conservation-community

things bitty has experienced bc of the ~soft closet~
  • i have seen posts about bitty’s parents beating him up for coming out
  • i have seen posts about bitty’s parents being perfectly accepting
  • i suspect the reality is somewhere in the middle
    • the ~soft closet~
  • i am from the Baby Bible Belt– my town (and family) is incredibly conservative, but not like violently homophobic, i understand this middle ground, i am here to contribute
  • under a cut bc this got way too long and way too personal!! awesome!!

Keep reading

  • 16 Year Old Me: Why are people poor? There's enough food and shelter for everybody.
  • Conservative Parents: You're too young to understand. Go to college.
  • Goes to college. Acquires bachelors in political science. Reads books and essays for a decade on structural poverty: Turns out poverty is a man-made creation structured to maintain a hierarchy of power. Vast majorities of people have little to nothing because the top of the capitalist hierarchy deploys state violence to horde wealth.
  • Conservative Parents: Bla bla bla, liberal commie-talk. A college degree don't make you smarter.
  • Me: Liberals and communists aren't the same thing.

Hey liberals im the communist your highschool warned you about here to tell you some scary things us evil reds want for society:

-Affordable housing for all.
-Universal Sex Ed.
-Protection of marginalized peoples.
-Decriminalizing victimless crimes (like drug use and possession, sex work, homelessness, etc)
-Free healthcare and education.
-Community organizing and urban planning.
-Rationing surplus so we’re not dumping out foods and resources while others go hungry.
-Full legal and social recognition of oppressed peoples.
-An economy focused on the use of a commodity rather than how much money you can make out of it.
-Suppression of those who want to exploit, demean, or harm others on the basis of their skin color, culture, religion, gender, sexuality, or disability.
- The people to have greater participation in politics.
- Worker’s rights.
- The private wealth of society’s rich to be expropriated and redistributed to the people.
- And more!

~🚩Another world is possible🚩~

Titles of Wikipedia entries from an alternate universe, as generated by a neural network:

  • The County Route 37th District Championships (Minnesota)
  • Sonic police of the Georgia
  • Berry War
  • Sinister of the Canada and Stars (language)
  • Telephosphate (disambiguation)
  • Great Story Conservation
  • Alan Communication (Australian politician)
  • USS Simple District
  • South Business (The Fish Mool Soundtrack)
  • Community of Battle of the San First Airlines in Montance Regiment
  • Boogo (disambiguation)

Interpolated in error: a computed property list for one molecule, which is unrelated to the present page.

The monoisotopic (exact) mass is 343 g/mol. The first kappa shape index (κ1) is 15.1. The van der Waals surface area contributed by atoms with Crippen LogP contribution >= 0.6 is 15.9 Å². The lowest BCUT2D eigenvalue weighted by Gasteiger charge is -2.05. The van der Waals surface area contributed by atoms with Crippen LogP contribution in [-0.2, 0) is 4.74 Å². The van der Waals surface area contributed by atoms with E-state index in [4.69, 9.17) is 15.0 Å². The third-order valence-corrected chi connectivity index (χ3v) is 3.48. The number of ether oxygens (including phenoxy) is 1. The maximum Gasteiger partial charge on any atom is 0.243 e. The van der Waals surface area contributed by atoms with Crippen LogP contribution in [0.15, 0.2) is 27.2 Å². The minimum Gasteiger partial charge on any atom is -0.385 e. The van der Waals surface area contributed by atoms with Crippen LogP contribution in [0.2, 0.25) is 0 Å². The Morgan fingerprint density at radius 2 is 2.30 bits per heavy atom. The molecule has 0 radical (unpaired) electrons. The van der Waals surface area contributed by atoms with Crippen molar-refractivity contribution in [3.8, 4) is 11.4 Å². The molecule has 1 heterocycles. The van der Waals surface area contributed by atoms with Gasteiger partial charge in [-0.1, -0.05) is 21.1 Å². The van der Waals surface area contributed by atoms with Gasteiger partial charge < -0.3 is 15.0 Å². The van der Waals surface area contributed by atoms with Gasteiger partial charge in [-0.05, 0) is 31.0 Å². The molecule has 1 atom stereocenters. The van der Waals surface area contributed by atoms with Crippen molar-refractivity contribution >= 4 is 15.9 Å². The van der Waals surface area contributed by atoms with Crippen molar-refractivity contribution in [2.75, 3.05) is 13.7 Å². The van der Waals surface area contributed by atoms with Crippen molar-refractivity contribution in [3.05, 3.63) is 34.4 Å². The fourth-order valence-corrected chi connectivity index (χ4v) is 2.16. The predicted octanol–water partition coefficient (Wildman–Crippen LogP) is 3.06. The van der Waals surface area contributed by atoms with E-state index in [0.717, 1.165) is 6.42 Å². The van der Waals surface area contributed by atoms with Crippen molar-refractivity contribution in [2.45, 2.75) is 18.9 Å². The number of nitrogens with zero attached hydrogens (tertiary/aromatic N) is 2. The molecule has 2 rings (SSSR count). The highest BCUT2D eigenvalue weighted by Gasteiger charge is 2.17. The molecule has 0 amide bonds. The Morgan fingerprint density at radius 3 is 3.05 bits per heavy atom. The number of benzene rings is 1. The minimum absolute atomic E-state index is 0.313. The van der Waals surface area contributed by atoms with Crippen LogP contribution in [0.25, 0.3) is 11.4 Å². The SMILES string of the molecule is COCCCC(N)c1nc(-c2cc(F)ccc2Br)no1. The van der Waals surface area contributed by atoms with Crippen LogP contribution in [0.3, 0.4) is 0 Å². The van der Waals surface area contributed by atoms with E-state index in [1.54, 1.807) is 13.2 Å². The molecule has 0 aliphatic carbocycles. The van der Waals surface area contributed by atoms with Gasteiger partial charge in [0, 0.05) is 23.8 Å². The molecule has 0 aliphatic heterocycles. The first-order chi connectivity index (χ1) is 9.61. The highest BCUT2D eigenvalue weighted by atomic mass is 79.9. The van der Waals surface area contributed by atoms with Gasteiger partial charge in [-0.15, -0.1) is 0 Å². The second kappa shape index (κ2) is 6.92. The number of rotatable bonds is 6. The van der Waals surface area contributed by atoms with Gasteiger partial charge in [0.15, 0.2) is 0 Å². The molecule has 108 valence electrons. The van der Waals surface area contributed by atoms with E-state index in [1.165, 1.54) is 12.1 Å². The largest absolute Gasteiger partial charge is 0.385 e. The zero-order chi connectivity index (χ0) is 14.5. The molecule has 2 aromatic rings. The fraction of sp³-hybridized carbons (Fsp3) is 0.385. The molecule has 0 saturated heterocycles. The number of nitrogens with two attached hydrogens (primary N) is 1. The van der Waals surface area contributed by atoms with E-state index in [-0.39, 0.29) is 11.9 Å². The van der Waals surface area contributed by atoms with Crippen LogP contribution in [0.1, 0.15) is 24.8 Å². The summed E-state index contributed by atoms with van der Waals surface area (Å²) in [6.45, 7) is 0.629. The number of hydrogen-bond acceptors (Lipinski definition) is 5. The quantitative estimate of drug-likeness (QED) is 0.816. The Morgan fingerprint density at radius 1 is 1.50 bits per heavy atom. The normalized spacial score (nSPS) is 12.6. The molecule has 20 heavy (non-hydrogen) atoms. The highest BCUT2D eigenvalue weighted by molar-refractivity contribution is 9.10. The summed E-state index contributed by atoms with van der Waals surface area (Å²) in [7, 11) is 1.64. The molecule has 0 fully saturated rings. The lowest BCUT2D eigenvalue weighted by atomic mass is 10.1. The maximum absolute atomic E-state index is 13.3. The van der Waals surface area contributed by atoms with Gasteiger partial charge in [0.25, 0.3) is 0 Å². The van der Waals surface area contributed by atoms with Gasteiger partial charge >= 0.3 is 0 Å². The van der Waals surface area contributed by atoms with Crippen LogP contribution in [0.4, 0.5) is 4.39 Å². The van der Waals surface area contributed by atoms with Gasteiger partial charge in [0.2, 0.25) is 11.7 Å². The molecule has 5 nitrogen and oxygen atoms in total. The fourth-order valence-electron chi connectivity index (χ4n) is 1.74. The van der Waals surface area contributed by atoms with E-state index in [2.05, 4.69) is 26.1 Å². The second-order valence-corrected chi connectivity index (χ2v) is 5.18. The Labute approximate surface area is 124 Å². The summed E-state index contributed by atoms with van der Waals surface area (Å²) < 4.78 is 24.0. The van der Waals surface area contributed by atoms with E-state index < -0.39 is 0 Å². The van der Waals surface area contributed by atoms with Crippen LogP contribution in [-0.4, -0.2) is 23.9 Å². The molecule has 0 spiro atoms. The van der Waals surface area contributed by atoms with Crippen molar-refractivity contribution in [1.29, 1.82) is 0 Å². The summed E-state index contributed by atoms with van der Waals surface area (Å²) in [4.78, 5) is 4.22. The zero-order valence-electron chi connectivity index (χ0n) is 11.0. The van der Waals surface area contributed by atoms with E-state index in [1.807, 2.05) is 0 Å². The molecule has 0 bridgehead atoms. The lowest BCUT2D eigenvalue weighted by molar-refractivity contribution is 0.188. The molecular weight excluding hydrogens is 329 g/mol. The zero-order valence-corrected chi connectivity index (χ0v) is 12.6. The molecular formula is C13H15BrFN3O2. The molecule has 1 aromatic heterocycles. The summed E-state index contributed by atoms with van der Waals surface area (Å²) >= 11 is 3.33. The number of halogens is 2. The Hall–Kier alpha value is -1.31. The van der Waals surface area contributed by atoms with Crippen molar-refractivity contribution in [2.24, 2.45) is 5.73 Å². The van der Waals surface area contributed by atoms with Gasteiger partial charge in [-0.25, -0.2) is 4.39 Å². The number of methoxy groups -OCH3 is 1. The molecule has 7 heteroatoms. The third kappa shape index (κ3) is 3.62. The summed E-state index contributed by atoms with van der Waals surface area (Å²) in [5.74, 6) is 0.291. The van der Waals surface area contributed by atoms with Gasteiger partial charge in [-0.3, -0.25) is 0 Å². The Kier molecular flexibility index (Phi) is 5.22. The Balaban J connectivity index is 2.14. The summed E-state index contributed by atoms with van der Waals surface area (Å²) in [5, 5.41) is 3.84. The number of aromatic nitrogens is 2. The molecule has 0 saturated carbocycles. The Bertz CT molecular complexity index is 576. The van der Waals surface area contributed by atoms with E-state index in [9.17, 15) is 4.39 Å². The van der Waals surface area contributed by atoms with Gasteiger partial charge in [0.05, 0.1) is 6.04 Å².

• William Cardinalists (song)
  • Saint-Doctor County
  • Color of Saint-Berlin (disambiguation)
  • Order of Santa (film)
  • Star Sharker
  • Blue High School (District of Historic District)
  • Robert Recomatory (comics)
  • Anti-Family Dendric River
  • Speed Baronet
  • Stricture of the Range (disambiguation)
  • Bear of Santa (footballer)
  • Single and Engineering Act 1982
  • Canton of Dark of Business
  • Shine County Controller
mashable.com
Thousands march to support LGBTQ visibility in Japan
Spotted: Japan's first officially-recognised same-sex couple.
By Victoria Ho

A colourful procession of rainbow flag-waving supporters marched in downtown Tokyo on Sunday during one of its annual LGBTQ pride parades.

According to local reports, about 5000 people marched the 3km parade route for Tokyo Rainbow Pride, which took them through through the iconic Shibuya Station crossing intersection.

In November last year, two women made history by obtaining a government certificate officially recognising their union.

But Hiroko Masuhara and Koyuki Higashi’s certificate isn’t legally binding, so spousal rights such as hospital visitations are regarded more as suggestions rather than enforceable by law.

Despite small steps inching toward more equal treatment, LGBTQ issues remain largely underground in Japan’s conservative community.

I have a strong distaste for the entire concept of political spectrums because they lead people to think of communism as a sort of acceleration of liberalism, a radical liberalism (little “l” liberalism) rather than as a qualitative break with capital via rupture of social relationships. It’s one of my many issues with Left Unity as a concept. I don’t think that liberals are any ideologically closer to communism than conservatives. Sure, liberals tend to be more amenable to gestures of racial and gendered “equality”, but they also tend to be much more pro-society than conservatives.

On a given day, i’d actually rather talk communist politics with conservatives than liberals, tbh. I don’t understand why we act like these people are lost causes whereas liberals can supposedly be convinced. The question, when looking at the dynamics of class conflict in the here and now should not be “how far left are you?” But rather, “what is your relationship to capital, and what are you willing to do about that right now?”

Bahahaha

I’m getting some haters over from the conservative community.

Good.

In case you haven’t discovered, I do this for fun. This isn’t a professional blog. If you like astronomy and you dig that sort of thing than I love you but if that’s all you want, with all personal investment stripped from it, perhaps go elsewhere?